NASA's Artemis 1 wet dress rehearsal failure delivers a setback to the Moon mission
The newest setback to NASA's Moonbound Artemis 1 mission gives the mission another headache.
According to NASA, teams ran out of time on Monday because they had to troubleshoot various problems that started on Sunday. They involved an anti-flammable protective gas, fans that manage dangerous gasses, a not-frigid-enough cryogenic propellant, and an “anti-geyser violation” software alert.
NASA teams across the United States participate in this 2-day, final leg of testing so that the rocket, called the Space Launch System (SLS), can be cleared for takeoff.
To get thousands of miles beyond the moon and back, the future crew-carrying capsule dubbed Orion needs a massive boost in order to successfully complete the agency’s Artemis 1 mission. More than 700,000 gallons of cold liquid propellant will be necessary for the moonshot to work. All that material must be carefully controlled; the pouring of propellant into the SLS rocket and the draining of the craft in case of a sudden last-second launch cancellation must be meticulously evaluated by NASA teams.
If Artemis 1 is successful, the agency will get one step closer to bringing the first humans back to the moon since the Apollo program.
What went wrong with the Artemis 1 wet dress rehearsal?
Monday’s wet dress rehearsal was initially scheduled for Sunday, April 3, after NASA personnel got a “call to stations” on Friday, April 1. But the team had to stand down for 24 hours because of an issue with two pieces of hardware that manage hazardous gasses.
The wet dress rehearsal then moved to Monday, to begin after a pre-tanking briefing. But then an issue emerged with the vendor of gaseous nitrogen, a substance that helps keep the inside of SLS non-flammable during tanking operations.
But once that was resolved, SLS software found an “anti-geyser violation,” according to Charlie Blackwell-Thompson, launch director for NASA's Exploration Ground Systems Program at Kennedy Space Center, who spoke at a Tuesday (April 5) teleconference about the wet dress rehearsal. This built-in protection went off because some liquid oxygen propellant had become too warm, and the substance must remain very cold to function properly. Eventually, the team decided that personnel had to go to the rocket to evaluate the issue, and by then, it was late in the day.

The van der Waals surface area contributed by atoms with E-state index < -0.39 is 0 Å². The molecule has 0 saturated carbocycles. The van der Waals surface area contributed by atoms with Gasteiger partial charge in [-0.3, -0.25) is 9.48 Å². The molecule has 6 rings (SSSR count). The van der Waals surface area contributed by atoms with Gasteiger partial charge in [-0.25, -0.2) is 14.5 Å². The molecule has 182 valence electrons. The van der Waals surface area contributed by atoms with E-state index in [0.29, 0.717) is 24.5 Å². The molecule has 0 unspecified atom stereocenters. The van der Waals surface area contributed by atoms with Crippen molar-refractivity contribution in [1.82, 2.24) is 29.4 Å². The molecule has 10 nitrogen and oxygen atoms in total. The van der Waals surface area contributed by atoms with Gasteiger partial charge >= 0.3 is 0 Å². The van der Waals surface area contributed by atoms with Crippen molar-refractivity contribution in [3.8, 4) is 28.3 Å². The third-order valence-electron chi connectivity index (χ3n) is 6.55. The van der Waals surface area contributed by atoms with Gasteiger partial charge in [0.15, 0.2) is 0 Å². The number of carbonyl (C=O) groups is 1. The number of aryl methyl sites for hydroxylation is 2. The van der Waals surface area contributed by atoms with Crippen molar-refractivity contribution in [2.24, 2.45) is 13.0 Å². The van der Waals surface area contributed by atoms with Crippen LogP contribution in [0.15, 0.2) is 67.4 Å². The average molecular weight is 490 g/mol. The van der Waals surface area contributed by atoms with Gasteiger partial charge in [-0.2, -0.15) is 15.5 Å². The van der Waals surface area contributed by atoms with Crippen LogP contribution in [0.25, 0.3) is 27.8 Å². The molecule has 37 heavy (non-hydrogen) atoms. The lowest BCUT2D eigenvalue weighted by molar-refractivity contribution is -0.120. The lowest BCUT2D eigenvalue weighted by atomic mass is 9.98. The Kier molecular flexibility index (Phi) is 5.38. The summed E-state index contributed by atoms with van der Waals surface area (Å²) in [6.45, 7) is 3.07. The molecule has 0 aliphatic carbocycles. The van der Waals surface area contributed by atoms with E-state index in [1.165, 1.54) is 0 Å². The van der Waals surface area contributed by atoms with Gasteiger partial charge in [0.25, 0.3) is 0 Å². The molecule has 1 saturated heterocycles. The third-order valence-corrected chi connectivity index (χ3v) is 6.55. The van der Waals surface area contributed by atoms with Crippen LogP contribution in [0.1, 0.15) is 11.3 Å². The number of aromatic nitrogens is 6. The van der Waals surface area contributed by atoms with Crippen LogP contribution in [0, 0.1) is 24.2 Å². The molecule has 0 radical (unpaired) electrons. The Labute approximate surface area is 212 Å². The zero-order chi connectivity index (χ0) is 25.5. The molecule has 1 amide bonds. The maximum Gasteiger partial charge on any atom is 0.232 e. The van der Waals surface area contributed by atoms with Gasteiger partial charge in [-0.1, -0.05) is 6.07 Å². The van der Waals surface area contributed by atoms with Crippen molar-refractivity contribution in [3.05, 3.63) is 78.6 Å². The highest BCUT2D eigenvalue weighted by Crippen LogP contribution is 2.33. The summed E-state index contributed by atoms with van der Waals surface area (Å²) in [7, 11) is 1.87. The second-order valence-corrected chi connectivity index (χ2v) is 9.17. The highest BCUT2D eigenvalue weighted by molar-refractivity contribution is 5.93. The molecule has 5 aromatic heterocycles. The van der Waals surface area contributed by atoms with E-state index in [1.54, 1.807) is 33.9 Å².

But the wet dress rehearsal had its triumphs. For instance, the team was able to review the Orion launch countdown configuration and checkout the Orion day-of-launch communication, according to Blackwell-Thompson.
What is Artemis 1?
Artemis 1 is the first rocket flight for the Artemis program, which is NASA’s push to return crewed missions to the lunar environment. When the 322-foot-tall SLS finally soars into the Caribbean sky from NASA’s Kennedy Space Center in Cape Canaveral, Florida, the powerful launch vehicle will produce 8.8 million pounds of thrust during liftoff, display a 70-metric-ton (77-ton) lift capacity, take just 90 seconds to “reach the period of greatest atmospheric force,” and send the uncrewed Orion capsule on a 280,000 mile journey towards the moon with impressive momentum.
Artemis 1 will be a four-to-six-week mission, bringing Orion farther than any spacecraft built for people has ever gone before, and ending with Orion logging more time in space than any other craft has done without docking, according to NASA.
NASA had previously targeted Artemis 1’s liftoff for February 2022.
What is a wet dress rehearsal?
During the wet dress rehearsal, teams spend two days practicing the fuel-loading process of the cryogenic propellants. They are also evaluating the de-tanking procedure, which siphons the propellant out of SLS if the launch gets scrubbed.
NASA will get a specific target launch date for Artemis 1 once the wet dress rehearsal data finally shows that all has gone well.
When is the next wet dress rehearsal?
The next wet dress rehearsal won’t happen until after the Axiom-1 launch (currently scheduled for Friday April 8), according to Mike Seraphin, Artemis 1 mission manager at NASA Headquarters. An exact date has yet to be scheduled.